Our feeling is that Lotus has a fairly good system in that you get toll-free support for the first six months, after which you have to use the normal long-distance number. Another possibility would be to have a flat fee for technical support calls, say $10, as well as a flat fee for a period of technical support. That way, the occasional users would not pay for everyone else’s support, and frequent users would pay much less than the per call rate. A company should at best break even on support because otherwise there is temptation to put out a complicated, confusing, or badly-documented product. Even better, support should be handled by email, as is done informally by some companies on Usenet, and more on CompuServe, GEnie, America Online. Email forces the user to think more carefully about what happened in writing the mail and removes some of the sense of urgency from the problem, allowing the support folks to work more calmly, completely, and (we hope) rationally.
A company called PC Helpline recently started offering independent technical support at a rate of $2 per minute, billed to your credit card. They looked at the 900 number system but shied away from it because of its negative connotations, because many companies restrict 900 calls, and because it bills indiscriminately, whereas they can determine when to start billing themselves with an 800 number. The people who started PC Helpline felt that users needed a source of technical support other than the various hardware and software companies. We don’t yet know if they will answer Macintosh questions as well as PC questions, but if their service is popular enough they could probably be persuaded to set up a Macintosh division.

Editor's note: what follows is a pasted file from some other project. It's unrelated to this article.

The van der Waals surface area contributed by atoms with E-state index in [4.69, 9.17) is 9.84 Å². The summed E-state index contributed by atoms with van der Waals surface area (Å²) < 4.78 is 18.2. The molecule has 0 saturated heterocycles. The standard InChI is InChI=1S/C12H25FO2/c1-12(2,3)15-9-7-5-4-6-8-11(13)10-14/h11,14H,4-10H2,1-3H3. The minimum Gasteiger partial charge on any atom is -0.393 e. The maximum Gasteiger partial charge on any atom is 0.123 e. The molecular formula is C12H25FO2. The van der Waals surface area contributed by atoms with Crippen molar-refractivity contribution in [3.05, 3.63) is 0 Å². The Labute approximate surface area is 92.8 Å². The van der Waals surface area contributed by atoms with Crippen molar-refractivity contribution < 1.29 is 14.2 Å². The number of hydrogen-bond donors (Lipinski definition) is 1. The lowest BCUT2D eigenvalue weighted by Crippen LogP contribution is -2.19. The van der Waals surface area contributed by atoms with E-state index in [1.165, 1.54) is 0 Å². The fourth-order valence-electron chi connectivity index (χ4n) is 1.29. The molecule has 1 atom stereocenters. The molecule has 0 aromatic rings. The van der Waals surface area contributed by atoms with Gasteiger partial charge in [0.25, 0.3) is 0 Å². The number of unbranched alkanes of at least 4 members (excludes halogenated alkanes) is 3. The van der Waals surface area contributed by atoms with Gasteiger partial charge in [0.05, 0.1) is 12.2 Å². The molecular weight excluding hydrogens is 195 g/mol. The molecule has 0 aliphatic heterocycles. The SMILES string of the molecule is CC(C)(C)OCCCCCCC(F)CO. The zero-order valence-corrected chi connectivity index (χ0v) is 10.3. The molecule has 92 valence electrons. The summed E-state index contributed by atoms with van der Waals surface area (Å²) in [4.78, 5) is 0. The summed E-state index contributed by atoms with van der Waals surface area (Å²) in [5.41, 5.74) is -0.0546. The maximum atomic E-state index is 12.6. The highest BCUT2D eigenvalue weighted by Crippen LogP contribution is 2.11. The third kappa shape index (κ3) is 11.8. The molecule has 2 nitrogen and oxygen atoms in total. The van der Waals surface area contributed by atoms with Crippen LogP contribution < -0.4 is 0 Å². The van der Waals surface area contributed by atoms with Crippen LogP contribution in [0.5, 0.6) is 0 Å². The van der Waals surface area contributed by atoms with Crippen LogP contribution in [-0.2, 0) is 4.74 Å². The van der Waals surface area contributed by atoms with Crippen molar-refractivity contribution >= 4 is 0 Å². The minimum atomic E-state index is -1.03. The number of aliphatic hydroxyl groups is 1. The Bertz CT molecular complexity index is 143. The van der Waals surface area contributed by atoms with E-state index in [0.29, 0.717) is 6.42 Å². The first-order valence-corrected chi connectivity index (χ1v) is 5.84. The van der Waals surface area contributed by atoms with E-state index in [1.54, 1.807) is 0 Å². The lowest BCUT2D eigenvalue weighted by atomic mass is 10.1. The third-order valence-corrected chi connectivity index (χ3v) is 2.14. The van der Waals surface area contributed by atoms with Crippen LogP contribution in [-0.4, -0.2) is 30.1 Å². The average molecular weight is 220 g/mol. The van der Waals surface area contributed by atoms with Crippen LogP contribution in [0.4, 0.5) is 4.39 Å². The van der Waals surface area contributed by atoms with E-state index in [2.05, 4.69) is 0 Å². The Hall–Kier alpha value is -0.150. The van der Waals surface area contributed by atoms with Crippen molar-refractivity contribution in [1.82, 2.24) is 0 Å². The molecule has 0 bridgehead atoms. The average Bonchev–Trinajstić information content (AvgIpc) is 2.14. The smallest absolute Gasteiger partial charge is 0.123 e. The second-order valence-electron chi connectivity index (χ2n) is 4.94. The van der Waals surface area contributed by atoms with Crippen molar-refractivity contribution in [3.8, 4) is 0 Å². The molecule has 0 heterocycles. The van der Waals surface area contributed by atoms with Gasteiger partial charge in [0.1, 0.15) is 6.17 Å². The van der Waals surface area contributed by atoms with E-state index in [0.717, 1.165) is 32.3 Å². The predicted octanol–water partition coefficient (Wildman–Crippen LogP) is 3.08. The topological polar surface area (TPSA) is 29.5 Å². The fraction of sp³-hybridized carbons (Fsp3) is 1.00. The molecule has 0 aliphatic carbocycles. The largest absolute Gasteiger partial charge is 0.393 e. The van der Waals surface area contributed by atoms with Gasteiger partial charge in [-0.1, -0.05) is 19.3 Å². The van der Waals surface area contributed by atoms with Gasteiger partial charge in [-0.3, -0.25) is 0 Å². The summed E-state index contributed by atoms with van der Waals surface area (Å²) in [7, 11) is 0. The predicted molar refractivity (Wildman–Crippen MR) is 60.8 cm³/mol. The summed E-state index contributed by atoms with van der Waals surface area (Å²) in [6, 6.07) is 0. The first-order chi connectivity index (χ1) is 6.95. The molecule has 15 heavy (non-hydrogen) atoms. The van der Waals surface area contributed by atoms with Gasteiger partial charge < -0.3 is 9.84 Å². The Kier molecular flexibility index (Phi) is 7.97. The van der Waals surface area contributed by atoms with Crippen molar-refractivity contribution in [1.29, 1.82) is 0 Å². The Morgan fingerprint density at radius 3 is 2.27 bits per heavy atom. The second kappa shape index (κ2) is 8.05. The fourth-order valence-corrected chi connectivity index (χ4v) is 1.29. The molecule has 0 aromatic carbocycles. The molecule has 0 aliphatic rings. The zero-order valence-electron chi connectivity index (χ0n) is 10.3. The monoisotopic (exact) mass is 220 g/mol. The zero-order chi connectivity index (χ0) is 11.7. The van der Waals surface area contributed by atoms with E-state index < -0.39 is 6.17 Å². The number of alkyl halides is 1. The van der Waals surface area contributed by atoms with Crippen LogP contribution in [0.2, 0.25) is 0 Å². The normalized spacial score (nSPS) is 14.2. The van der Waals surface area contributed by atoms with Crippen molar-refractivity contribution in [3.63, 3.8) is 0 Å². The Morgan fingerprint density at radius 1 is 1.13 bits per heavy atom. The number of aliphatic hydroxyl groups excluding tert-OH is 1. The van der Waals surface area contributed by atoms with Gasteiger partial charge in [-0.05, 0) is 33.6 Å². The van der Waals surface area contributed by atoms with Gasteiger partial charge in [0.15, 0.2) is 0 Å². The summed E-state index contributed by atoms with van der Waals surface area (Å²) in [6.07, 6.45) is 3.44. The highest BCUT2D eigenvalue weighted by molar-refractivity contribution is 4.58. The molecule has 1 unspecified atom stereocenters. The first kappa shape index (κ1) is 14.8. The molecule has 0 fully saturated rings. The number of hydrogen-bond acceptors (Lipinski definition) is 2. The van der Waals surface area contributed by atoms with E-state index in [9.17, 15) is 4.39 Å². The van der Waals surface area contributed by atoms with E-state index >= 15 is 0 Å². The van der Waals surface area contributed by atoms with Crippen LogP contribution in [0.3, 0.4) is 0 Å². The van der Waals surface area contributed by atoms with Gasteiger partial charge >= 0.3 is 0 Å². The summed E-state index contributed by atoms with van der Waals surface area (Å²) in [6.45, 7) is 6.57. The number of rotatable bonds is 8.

PC Helpline — 404/956-8125
John Whitehead — [email protected]
Russell Donnan — [email protected]
William Kucharski — [email protected]
Cory Kempf — [email protected]
Michael Nolan — [email protected]
David A. Fedor — [email protected]
Andrei Herasimchuk — amherasimchu@amherst
Kevin Purcell — kpurcell @ liverpool.ac.uk
Shirley Kehr — [email protected]
George D. Nincehelser — [email protected]
Mark Schumann, PC Helpline, 404/956-8125
InfoWorld — 14-May-90, Vol. 12 #20, pg. 42